Beekeeping as Cultural Heritage in Slovenia: Between Tradition and Modern Spirit
In Slovenia there are around 11,000 beekeepers. Considering Slovenia has a population of approximately 2,000,000 this means more than four per 1000 people in Slovenia are beekeepers. These statistics are the reason why Peter Kozmus and Ales Gregorc state that Slovenia is “truly a nation of beekeepers” (Kozmus/Gregorc 2015, p.65). But why is beekeeping such a popular occupation in Slovenia? Why is it considered a “Slovenian” thing to do? And what has the Apis mellifera carnica, the Carniolan Bee, to do with it? In other words, how can all of these aspects be put together to construct a collective Slovenian identity? These are the questions we wanted to explore in our fieldwork.
However, our first approach to the topic did not include bees at all. Knowing that 2018 is the European Year of Cultural Heritage we wanted to find a topic that is linked to the cultural heritage of Slovenia and stumbled across a photographic exhibition called “I Feel Slovenia. I Feel Culture.”, where 38 photographs were chosen to represent Slovenia’s tangible and intagible cultural heritage. Originally thinking about doing a research project on this collection of photographs, our always supportive contact at the Institute of Slovenian Ethnology, Saša Poljak Istenič, directed our attention to a specific photograph that showed bees. She told us about the significance of beekeeping for Slovenia’s cultural heritage as it has been practiced in Slovenia for several centuries and also that recently a new beekeeping practice has been evolving in the city of Ljubljana, the so called “Urban Beekeeping”. Finding this to be a captivating topic we decided to focus our field research on the two faces of Slovenian beekeeping and their relation to one another considering their roles in tradition and cultural heritage, environmental issues and the international reputation of the country. In our week of field research we met up with many different people to cover as many aspects as possible. We had interviews with beekeepers (traditional and urban ones), curators of museums that deal with beekeeping as cultural heritage (Slovene Ethnographic Museum, Museum of Apiculture) and also the marketing manager of a hotel in Ljubljana. Through these interviews we sought to identify the cultural, environmental, economic and international aspects of beekeeping in Slovenia. All of our interview partners created a diverse picture of Slovenia’s cultural landscape regarding bees and beekeeping, which I have tried to capture in this essay.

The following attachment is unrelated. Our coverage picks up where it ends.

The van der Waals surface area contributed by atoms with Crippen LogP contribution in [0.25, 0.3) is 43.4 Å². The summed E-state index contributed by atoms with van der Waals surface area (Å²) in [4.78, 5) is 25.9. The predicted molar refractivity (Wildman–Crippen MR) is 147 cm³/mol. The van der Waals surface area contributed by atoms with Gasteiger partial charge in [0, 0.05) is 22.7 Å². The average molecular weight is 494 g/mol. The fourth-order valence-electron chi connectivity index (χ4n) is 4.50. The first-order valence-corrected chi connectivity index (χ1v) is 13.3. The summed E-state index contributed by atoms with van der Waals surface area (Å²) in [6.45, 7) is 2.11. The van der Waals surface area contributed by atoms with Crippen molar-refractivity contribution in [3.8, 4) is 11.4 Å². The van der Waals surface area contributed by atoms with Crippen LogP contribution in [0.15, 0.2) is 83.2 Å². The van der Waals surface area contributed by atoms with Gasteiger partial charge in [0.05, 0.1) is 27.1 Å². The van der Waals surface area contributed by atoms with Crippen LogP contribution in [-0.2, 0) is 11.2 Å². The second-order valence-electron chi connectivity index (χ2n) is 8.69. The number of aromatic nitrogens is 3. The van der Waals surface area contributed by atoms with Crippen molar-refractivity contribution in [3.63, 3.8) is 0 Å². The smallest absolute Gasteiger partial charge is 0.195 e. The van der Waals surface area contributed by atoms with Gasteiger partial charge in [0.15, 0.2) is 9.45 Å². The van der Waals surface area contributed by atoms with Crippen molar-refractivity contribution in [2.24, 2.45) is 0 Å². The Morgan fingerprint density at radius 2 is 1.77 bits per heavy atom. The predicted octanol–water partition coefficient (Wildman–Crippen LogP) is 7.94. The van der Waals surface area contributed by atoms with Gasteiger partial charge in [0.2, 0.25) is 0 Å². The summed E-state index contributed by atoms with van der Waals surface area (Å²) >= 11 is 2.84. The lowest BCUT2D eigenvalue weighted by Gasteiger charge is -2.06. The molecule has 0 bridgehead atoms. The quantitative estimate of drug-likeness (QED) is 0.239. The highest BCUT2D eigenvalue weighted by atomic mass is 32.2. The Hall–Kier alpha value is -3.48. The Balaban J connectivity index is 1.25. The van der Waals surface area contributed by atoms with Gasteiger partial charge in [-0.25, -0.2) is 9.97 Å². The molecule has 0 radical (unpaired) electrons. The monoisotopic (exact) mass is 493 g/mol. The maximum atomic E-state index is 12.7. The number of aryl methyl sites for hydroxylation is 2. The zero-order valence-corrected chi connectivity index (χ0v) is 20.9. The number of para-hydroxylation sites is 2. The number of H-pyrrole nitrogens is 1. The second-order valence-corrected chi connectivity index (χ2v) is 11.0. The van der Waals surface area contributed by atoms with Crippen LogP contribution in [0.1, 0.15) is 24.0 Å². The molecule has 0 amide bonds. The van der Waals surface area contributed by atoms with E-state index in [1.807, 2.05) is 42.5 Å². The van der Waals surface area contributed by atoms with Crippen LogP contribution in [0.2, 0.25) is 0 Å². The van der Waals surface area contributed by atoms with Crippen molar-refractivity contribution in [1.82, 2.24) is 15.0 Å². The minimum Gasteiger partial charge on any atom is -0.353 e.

The „Slovenian Bee“, The Importance of Honey and the construction of a „Slovenian identity“
To understand the extraordinary relationship between Slovenia’s beekeepers and their bees, it has to be said that Slovenia has a long history of beekeeping. Many revolutionary beekeeping techniques were invented by Slovenians. This is valuable because in our research it showed that the knowledge which survived over centuries is one of the most appreciated heirlooms for Slovenian beekeepers.
Tradition vs. Modern Spirit: How Urban Beekeeping Changes the Image of Slovenia
When doing research about beekeeping in Slovenia sooner or later you will stumble upon the Museum of Apiculture in the city of Radovljica, where you can learn everything about the historical use and development of beekeeping in Slovenia. Being investigative researchers, we of course made our way to the museum, which is located in an old Baroque building. So already at this stage you get the feeling that you are entering a very special place which has a long history and tradition that needs to be taken care of and also made aware of.
by Lisa Mentzl